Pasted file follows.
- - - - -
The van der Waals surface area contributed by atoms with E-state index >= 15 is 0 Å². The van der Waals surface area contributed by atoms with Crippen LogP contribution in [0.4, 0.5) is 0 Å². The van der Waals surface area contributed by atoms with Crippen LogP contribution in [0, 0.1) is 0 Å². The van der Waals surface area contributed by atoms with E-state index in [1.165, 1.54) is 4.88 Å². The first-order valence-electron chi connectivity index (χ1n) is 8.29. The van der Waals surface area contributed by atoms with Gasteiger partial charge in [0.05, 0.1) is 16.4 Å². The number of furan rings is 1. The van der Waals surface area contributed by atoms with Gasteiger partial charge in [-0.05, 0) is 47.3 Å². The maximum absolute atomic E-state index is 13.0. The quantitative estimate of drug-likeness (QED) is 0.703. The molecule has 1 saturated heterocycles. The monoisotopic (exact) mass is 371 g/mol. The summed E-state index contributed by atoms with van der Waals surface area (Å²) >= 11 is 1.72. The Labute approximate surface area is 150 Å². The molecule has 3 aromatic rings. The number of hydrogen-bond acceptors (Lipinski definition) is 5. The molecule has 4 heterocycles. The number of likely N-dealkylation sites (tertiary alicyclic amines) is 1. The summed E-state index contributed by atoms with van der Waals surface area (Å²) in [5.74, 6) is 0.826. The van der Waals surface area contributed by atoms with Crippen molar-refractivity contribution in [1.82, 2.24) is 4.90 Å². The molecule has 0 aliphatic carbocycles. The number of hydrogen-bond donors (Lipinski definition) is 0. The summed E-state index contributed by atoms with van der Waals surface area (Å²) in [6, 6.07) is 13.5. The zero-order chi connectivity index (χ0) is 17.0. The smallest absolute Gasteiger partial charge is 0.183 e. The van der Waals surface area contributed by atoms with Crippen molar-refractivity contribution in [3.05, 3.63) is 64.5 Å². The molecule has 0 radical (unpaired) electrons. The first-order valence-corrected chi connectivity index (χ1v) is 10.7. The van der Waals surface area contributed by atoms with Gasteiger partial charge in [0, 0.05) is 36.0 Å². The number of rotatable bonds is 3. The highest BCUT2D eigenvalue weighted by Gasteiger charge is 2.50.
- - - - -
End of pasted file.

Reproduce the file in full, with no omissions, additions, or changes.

The van der Waals surface area contributed by atoms with E-state index >= 15 is 0 Å². The van der Waals surface area contributed by atoms with Crippen LogP contribution in [0.4, 0.5) is 0 Å². The van der Waals surface area contributed by atoms with Crippen LogP contribution in [0, 0.1) is 0 Å². The van der Waals surface area contributed by atoms with E-state index in [1.165, 1.54) is 4.88 Å². The first-order valence-electron chi connectivity index (χ1n) is 8.29. The van der Waals surface area contributed by atoms with Gasteiger partial charge in [0.05, 0.1) is 16.4 Å². The number of furan rings is 1. The van der Waals surface area contributed by atoms with Gasteiger partial charge in [-0.05, 0) is 47.3 Å². The maximum absolute atomic E-state index is 13.0. The quantitative estimate of drug-likeness (QED) is 0.703. The molecule has 1 saturated heterocycles. The monoisotopic (exact) mass is 371 g/mol. The summed E-state index contributed by atoms with van der Waals surface area (Å²) >= 11 is 1.72. The Labute approximate surface area is 150 Å². The molecule has 3 aromatic rings. The number of hydrogen-bond acceptors (Lipinski definition) is 5. The molecule has 4 heterocycles. The number of likely N-dealkylation sites (tertiary alicyclic amines) is 1. The summed E-state index contributed by atoms with van der Waals surface area (Å²) in [5.74, 6) is 0.826. The van der Waals surface area contributed by atoms with Crippen molar-refractivity contribution in [1.82, 2.24) is 4.90 Å². The molecule has 0 aliphatic carbocycles. The number of hydrogen-bond donors (Lipinski definition) is 0. The summed E-state index contributed by atoms with van der Waals surface area (Å²) in [6, 6.07) is 13.5. The zero-order chi connectivity index (χ0) is 17.0. The smallest absolute Gasteiger partial charge is 0.183 e. The van der Waals surface area contributed by atoms with Crippen molar-refractivity contribution in [3.05, 3.63) is 64.5 Å². The molecule has 0 radical (unpaired) electrons. The first-order valence-corrected chi connectivity index (χ1v) is 10.7. The van der Waals surface area contributed by atoms with Gasteiger partial charge in [0, 0.05) is 36.0 Å². The number of rotatable bonds is 3. The highest BCUT2D eigenvalue weighted by Gasteiger charge is 2.50.